Thursday, August 19, 2021

Fantasia 2021: Yakuza Princess (2021)

Movie Name/Year: Fantasia 2021: Yakuza Princess (2021)
Genre: Thriller, Action
Length: 111 minutes
Rating: R
Language: English
Production/Distribution: Filmland International, XYZ Films, Magnet Releasing, Magnolia Pictures, Vortex Media
Director: Vicente Amorim
Writer: Vicente Amorim, Danilo Beyrouth
Actors: MASUMI, Jonathan Rhys Meyers, Tsuyoshi Ihara,
Blurb from IMDb: The heiress to half of the Yakuza crime syndicate forges an uneasy alliance with an amnesiac stranger who believes an ancient sword binds their two fates. She must unleash war against the other half of the syndicate who wants her dead.

Selina’s Point of View:
I was super excited to see Yakuza Princess as part of the Fantasia Film Festival line up. Nothing offers up some pure escapism like an action thriller.
This movie is an adaptation of a graphic novel. Off the bat, I need to note that I’m unfamiliar with the original work. I can’t speak on what the quality of Yakuza Princess is as an adaptation. I can only judge it as a movie. How it matches up to the graphic novel, how it represents the characters fans know… those are aspects that can only be judged by readers of the original.
That said, I did enjoy this.  
There’s something about a film drenched in blues that really brings out the fantasy of the story for me. It feels darker and edgier. It also makes me feel more like the events are a memory than something I’m currently watching. For me, that works. It helps with the suspension of disbelief because I don’t need to consider things like what year it’s taking part in. If there are any inconsistencies to the timeline, it becomes inconsequential.
That blue can also add some serious contrast to the dark reds involved with the bloodshed in action scenes – and there was no lack of blood involved here.

The action was absolutely brutal. There were kills in Yakuza Princess that I have never seen on film as graphically anywhere else. The use of the sword, and its mythology, gave the creators a lot to work with and they didn’t let anything go to waste.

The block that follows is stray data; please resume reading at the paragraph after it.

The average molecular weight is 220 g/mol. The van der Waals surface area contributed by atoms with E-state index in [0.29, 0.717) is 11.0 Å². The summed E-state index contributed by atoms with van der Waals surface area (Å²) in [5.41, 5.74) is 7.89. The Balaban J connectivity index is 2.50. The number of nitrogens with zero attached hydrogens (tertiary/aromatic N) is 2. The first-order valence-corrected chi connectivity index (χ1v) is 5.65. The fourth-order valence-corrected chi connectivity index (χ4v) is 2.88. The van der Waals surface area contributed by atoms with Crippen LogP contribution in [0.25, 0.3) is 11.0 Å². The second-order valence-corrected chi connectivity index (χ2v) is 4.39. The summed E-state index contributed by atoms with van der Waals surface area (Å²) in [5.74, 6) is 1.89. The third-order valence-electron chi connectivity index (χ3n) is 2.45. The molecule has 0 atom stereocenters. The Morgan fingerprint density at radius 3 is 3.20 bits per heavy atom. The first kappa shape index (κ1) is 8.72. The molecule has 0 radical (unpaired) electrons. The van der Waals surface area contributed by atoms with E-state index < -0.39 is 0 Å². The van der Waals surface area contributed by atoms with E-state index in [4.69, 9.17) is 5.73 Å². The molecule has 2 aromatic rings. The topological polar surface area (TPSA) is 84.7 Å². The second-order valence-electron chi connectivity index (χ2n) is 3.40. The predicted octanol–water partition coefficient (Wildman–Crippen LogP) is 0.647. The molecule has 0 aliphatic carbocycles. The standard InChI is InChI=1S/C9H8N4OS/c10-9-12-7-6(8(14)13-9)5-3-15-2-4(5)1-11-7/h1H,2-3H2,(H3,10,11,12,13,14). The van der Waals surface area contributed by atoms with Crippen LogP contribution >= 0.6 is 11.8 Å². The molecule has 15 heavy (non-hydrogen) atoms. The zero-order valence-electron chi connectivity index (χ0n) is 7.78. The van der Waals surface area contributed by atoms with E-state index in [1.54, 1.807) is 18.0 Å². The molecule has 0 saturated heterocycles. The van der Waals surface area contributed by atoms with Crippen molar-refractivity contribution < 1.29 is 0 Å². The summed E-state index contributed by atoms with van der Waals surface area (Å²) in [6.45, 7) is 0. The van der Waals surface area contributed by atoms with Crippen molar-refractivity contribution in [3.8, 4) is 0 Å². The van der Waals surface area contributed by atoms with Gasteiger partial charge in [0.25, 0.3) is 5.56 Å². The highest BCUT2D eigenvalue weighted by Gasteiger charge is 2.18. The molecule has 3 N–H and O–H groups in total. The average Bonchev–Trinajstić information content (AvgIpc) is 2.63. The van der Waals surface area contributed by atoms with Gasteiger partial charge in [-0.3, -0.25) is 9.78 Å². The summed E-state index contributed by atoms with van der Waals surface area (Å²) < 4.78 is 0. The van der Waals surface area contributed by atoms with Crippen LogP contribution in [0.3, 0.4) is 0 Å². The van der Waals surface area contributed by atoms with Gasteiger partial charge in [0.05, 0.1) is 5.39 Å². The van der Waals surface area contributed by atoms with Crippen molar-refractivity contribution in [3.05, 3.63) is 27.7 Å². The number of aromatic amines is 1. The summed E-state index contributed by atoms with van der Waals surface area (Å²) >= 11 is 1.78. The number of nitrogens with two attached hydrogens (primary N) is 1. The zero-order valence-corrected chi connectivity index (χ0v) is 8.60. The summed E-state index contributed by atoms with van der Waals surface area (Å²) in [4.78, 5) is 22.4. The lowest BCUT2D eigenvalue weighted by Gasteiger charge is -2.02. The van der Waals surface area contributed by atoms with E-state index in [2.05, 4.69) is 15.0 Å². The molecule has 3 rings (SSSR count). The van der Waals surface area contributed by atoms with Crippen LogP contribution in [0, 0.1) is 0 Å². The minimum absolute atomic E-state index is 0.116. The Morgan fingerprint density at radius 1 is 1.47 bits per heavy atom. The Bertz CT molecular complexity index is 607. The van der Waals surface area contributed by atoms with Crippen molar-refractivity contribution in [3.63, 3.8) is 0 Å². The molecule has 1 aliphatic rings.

I did find the first part of the film, not including the prologue opening, to be a bit confusing. It helped to generate a great deal of intrigue for the most part, but there were also a few moments where things connected so strangely that I thought I might have missed something. I don’t think it was a huge issue, because it all came together in the end, but it was a touch annoying at the time.
The plot was decent. There were a few relatively expected tropes, but they avoided the worst ones. As a result, Yakuza Princess winds up feeling a bit like an origin story. Maybe we’ll be seeing some sequels in the future. I wouldn’t hate that.
MASUMI (Posse, Run Baby Run, CheckMate) is not an actor I’m familiar with, but she was definitely bad-ass in this flick. She felt like she fit the part well, and I can see her getting even better in the future as she’s allowed to evolve her take on the character. Johnathan Rhys Meyers (The 12th Man, Black Butterfly, London Town) sold that panicked confusion one might feel in a situation where they’ve lost their memory. Even in scenes where it wasn’t the focus, the expressions he wore made sure it was a fact that wasn’t forgotten.
Yakuza Princess was a great action thriller that was every bit of what I expected. If you have the ability to see it safely in theaters, you should. It will be unleashed to cinemas in the US, by Magnet Releasing, September 3.

Trust the Dice: Selina’s Rating4/5
P.S. Short mid-credit scene
Movie Trailer:

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